– Bronze - Steel
– Nickel - Iron
• Can be shaped in many ways
– C...
A blacksmith forging hot iron
Handforged silver wine goblets by
Emma-Kate Francis.
Modern Chinese cloisonné enamel
Detail showing cloisons before
enameling. Wire is soldered to the
piece to separate each color
This slide shows a girl meticulously
adding frit to areas, the piece will be
kiln fired, then ground and polished.
Lidded copper-body cloisonné enamel vase with a dragon
motif, Probably from Nagoya, it is dated to 1880-1890
Chasing and repoussé - high relief
The underside of the ginko leaf relief
3 bronze custom butterfly cupboard pulls
Chasing tools
Wood
• Easy to work with
• Readily available
• Subject to environmental effects (it rots,
distorts, insects)
• Furniture
–...
The Chair of Hetepheres, Egypt,
2575-2551 BCE, wood and gold leaf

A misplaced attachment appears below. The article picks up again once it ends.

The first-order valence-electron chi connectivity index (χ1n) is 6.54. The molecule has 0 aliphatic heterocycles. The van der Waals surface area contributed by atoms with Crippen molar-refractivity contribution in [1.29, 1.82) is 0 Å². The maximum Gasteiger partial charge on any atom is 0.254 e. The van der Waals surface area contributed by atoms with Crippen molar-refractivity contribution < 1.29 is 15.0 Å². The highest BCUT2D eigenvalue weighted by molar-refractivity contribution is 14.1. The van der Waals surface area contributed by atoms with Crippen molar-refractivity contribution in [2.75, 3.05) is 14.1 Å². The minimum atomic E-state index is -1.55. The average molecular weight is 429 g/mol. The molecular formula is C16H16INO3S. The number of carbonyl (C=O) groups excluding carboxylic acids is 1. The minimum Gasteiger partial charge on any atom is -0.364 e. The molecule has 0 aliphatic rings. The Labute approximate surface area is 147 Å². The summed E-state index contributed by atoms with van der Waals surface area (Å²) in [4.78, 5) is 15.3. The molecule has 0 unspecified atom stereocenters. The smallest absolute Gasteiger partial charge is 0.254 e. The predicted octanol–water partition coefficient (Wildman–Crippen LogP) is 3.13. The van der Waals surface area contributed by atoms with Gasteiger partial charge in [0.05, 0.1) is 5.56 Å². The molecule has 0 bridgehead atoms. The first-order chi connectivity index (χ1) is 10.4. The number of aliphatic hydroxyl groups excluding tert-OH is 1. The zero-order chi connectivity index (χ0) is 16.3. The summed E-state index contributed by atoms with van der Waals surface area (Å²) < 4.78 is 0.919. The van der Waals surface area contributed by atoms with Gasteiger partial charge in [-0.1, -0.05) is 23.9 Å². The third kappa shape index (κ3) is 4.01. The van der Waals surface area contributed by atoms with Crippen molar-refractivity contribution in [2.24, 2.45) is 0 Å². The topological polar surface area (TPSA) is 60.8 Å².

Chair designed by Henry Van de Velde for
his house "Bloemenwerf" in Brussels
LCW (Lounge chair wood), Charles and Ray Eames
1946, molded plywood and rubber
Fiber
• Almost endless design possibilities
• Some civilizations highly prize textiles
– Incas
• Construction methods are ...
The Hunt of the Unicorn, 1475-1500
Netherlands, wool, silk and metallic thread.
Bought for $1million in 1922 and donated t...
The Hunters Enter the Woods
Unicorn Is Found at the Fountain
The Unicorn is Attacked
The Unicorn Defends Herself
The Unicorn is Captured by the Maiden
The Unicorn is Killed and Brought to the Castle
The Unicorn
in Captivity
In the Sterling Castle, Scotland, there are
replicas of the original Unicorn Tapestries
Gee’s Bend Quilts
• A rural community near Selma, Alabama
• Was once the site of cotton plantations
• After the Civil War,...
Women of Gee's Bend, Alabama,
quilting, 2005
Roman Stripes by Deborah Pettway